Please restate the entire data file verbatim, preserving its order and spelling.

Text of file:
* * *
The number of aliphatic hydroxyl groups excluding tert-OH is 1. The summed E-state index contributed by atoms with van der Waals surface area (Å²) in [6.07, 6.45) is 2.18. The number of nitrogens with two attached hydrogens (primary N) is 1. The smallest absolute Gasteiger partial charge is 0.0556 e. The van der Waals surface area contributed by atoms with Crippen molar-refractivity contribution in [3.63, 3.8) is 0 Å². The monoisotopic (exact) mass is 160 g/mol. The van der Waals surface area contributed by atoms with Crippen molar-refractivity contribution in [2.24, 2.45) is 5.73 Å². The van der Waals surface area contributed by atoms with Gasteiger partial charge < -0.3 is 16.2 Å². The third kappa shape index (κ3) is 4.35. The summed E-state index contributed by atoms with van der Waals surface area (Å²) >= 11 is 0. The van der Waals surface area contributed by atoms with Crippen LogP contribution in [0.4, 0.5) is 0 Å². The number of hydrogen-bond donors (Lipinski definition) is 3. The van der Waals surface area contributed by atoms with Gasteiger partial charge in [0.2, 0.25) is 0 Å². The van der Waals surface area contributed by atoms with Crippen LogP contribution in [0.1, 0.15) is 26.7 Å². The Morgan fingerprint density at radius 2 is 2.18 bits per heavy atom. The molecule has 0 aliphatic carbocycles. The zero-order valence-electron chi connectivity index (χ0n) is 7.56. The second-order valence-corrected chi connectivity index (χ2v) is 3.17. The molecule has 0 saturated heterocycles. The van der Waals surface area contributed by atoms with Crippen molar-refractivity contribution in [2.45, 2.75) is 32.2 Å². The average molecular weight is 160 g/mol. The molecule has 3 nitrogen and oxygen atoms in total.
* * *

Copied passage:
The number of aliphatic hydroxyl groups excluding tert-OH is 1. The summed E-state index contributed by atoms with van der Waals surface area (Å²) in [6.07, 6.45) is 2.18. The number of nitrogens with two attached hydrogens (primary N) is 1. The smallest absolute Gasteiger partial charge is 0.0556 e. The van der Waals surface area contributed by atoms with Crippen molar-refractivity contribution in [3.63, 3.8) is 0 Å². The monoisotopic (exact) mass is 160 g/mol. The van der Waals surface area contributed by atoms with Crippen molar-refractivity contribution in [2.24, 2.45) is 5.73 Å². The van der Waals surface area contributed by atoms with Gasteiger partial charge < -0.3 is 16.2 Å². The third kappa shape index (κ3) is 4.35. The summed E-state index contributed by atoms with van der Waals surface area (Å²) >= 11 is 0. The van der Waals surface area contributed by atoms with Crippen LogP contribution in [0.4, 0.5) is 0 Å². The number of hydrogen-bond donors (Lipinski definition) is 3. The van der Waals surface area contributed by atoms with Gasteiger partial charge in [0.2, 0.25) is 0 Å². The van der Waals surface area contributed by atoms with Crippen LogP contribution in [0.1, 0.15) is 26.7 Å². The Morgan fingerprint density at radius 2 is 2.18 bits per heavy atom. The molecule has 0 aliphatic carbocycles. The zero-order valence-electron chi connectivity index (χ0n) is 7.56. The second-order valence-corrected chi connectivity index (χ2v) is 3.17. The molecule has 0 saturated heterocycles. The van der Waals surface area contributed by atoms with Crippen molar-refractivity contribution in [2.45, 2.75) is 32.2 Å². The average molecular weight is 160 g/mol. The molecule has 3 nitrogen and oxygen atoms in total.